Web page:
A Data-Fueled Infrastructure Revolution Is Coming to a City Near You

Connected car technology
Connected car technology allows vehicles to "talk" to each other. Blue Planet Studio/Getty Images

A new survey from connected car data firm Otonomo Technologies says that 50 smart technology enabled cities - Smart Cities - across the country are getting better at using vehicle data for multiple applications.

In speaking with city officials in 24 states, Otonomo found that 62 percent of those cities are using vehicle data to improve their citizens' quality of life. That translates to improved roadway management, road usage monitoring, parking issues and other issues important in city management.

Despite these improvements, the study found that only 8 percent of these cities are using connected car data when making these decisions.

Ben Volkow, CEO of Otonomo, told Newsweek that that's because connected car data is a relatively new concept and governments are slow to adapt emerging tech.

"I think it takes cities some time to adopt technologies, " he said. "They are not known as the most sophisticated or the most advanced. They usually are late bloomers. I think the work that we've done and other players in the market have done is expose them to that."

He predicts that in five years that number will go to more to than 50 percent.

Among the other roadblocks is the ability for cities to acquire data from electric vehicles (EVs). More than three-quarters of respondents (78 percent) said EV data is difficult to attain.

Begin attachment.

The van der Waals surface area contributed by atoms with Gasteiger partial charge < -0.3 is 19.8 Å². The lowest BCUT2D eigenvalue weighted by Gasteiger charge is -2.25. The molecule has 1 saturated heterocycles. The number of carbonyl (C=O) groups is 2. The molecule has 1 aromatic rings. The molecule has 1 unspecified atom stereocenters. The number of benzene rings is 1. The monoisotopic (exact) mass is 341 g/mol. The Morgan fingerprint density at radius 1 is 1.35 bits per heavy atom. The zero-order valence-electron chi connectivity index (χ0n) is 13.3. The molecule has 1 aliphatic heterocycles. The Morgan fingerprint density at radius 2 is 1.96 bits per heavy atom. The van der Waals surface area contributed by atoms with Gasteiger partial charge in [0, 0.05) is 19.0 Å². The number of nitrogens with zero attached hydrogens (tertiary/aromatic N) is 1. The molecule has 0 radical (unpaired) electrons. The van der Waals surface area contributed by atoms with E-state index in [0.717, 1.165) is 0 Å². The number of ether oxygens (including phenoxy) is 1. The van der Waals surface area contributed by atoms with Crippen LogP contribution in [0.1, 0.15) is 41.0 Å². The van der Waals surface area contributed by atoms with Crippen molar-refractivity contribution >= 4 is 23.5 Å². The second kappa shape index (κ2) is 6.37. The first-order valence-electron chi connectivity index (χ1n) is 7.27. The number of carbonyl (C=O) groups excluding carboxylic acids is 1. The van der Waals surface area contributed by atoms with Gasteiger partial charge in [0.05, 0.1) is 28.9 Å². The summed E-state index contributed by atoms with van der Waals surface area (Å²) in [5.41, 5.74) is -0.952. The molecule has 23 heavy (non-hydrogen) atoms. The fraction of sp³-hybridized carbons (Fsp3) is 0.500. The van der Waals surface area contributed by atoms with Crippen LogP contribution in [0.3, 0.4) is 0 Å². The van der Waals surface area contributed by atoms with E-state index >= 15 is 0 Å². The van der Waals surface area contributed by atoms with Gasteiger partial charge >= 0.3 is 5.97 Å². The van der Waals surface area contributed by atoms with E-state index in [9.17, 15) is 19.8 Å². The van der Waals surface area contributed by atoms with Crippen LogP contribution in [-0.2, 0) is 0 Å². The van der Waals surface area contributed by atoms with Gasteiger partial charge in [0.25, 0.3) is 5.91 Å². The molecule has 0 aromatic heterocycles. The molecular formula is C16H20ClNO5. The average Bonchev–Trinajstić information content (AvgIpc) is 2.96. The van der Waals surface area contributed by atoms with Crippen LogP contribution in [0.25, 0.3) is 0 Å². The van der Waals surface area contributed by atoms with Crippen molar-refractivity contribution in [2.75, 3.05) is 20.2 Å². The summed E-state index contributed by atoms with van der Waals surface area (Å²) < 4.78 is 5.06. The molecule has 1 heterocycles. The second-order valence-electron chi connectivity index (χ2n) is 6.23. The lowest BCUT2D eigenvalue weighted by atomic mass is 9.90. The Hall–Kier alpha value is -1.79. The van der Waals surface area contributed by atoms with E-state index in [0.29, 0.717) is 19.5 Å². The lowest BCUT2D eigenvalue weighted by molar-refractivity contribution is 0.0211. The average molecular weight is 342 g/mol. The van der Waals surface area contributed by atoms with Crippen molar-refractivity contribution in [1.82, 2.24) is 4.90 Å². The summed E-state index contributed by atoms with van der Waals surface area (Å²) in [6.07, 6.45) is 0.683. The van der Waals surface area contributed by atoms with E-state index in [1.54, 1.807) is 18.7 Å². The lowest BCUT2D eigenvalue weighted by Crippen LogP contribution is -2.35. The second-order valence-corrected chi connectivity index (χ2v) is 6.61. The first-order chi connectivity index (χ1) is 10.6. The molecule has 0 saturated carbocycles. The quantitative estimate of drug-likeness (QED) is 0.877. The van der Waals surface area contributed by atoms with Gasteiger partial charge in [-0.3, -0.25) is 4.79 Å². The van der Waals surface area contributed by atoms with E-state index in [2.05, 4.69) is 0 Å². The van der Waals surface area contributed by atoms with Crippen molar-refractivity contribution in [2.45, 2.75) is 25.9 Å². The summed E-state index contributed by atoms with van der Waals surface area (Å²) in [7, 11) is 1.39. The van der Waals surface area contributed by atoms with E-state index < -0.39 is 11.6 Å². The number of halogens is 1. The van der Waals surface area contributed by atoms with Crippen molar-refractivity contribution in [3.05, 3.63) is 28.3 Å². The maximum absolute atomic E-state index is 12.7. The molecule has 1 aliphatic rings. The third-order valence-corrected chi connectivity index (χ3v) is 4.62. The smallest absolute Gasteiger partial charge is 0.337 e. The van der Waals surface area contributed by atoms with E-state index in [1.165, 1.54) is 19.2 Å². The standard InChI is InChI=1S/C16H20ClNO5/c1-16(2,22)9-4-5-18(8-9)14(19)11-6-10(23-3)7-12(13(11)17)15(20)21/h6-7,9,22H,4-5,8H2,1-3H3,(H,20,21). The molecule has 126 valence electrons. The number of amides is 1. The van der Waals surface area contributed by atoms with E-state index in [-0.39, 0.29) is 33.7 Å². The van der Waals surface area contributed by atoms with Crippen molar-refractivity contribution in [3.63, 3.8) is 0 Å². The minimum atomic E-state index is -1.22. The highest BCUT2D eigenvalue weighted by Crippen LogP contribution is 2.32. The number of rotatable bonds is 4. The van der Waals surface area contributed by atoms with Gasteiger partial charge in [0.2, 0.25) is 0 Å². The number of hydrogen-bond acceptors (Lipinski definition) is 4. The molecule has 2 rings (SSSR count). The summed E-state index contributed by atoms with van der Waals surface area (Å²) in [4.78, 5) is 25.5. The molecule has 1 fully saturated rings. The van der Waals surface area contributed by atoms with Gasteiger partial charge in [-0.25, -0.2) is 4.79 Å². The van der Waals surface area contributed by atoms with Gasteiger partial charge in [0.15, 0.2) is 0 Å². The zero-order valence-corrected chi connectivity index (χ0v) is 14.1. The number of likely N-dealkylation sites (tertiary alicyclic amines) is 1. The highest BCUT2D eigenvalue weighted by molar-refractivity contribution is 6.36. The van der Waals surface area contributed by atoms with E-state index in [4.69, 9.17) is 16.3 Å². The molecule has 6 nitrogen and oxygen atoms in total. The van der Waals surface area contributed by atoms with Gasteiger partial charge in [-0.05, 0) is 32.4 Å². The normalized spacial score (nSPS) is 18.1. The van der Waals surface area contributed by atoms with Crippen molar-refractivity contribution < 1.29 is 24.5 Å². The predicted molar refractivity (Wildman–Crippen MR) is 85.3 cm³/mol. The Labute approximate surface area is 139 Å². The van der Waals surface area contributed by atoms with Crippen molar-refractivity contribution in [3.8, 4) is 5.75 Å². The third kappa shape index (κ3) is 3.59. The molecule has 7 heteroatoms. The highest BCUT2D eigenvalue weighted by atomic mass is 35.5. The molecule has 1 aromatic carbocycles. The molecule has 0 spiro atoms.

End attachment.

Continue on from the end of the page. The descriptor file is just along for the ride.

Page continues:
An information gap solution is in place, but it's not perfect. Volkow says that a lack of data available from EVs can be supplemented by data from EV charging stations. A minority of charging stations are connected however, which presents cities with a challenge.

"Exxon, Chargepoint and Electrify America can see their own charging stations," he said. "But nobody sees the full picture and this data is not available to the cities."

That data is becoming more of a need for cities as they plan out charging infrastructure and gauge the needs of their EV driving citizens.

As it stands, 56 percent of the cities surveyed are using cameras and sensors embedded in roads or in tolls. Most of them are using that data to manage public congestion and plan mass events.

Thanks to rapidly advancing vehicle-to-everything (V2X) technology, those days are coming to an end. Advances in the space mean that the cost of acquiring and implementing the tech is going down.

Each city that changes to V2X technology is a part of the equation. Experts in the field predict that cities will share data to create a connected web that gives a better overall picture of infrastructure issues and may lead to more impactful decision making.

"In my view, the main message for people is: your cities are going through a revolution, the data revolution," Volkow said.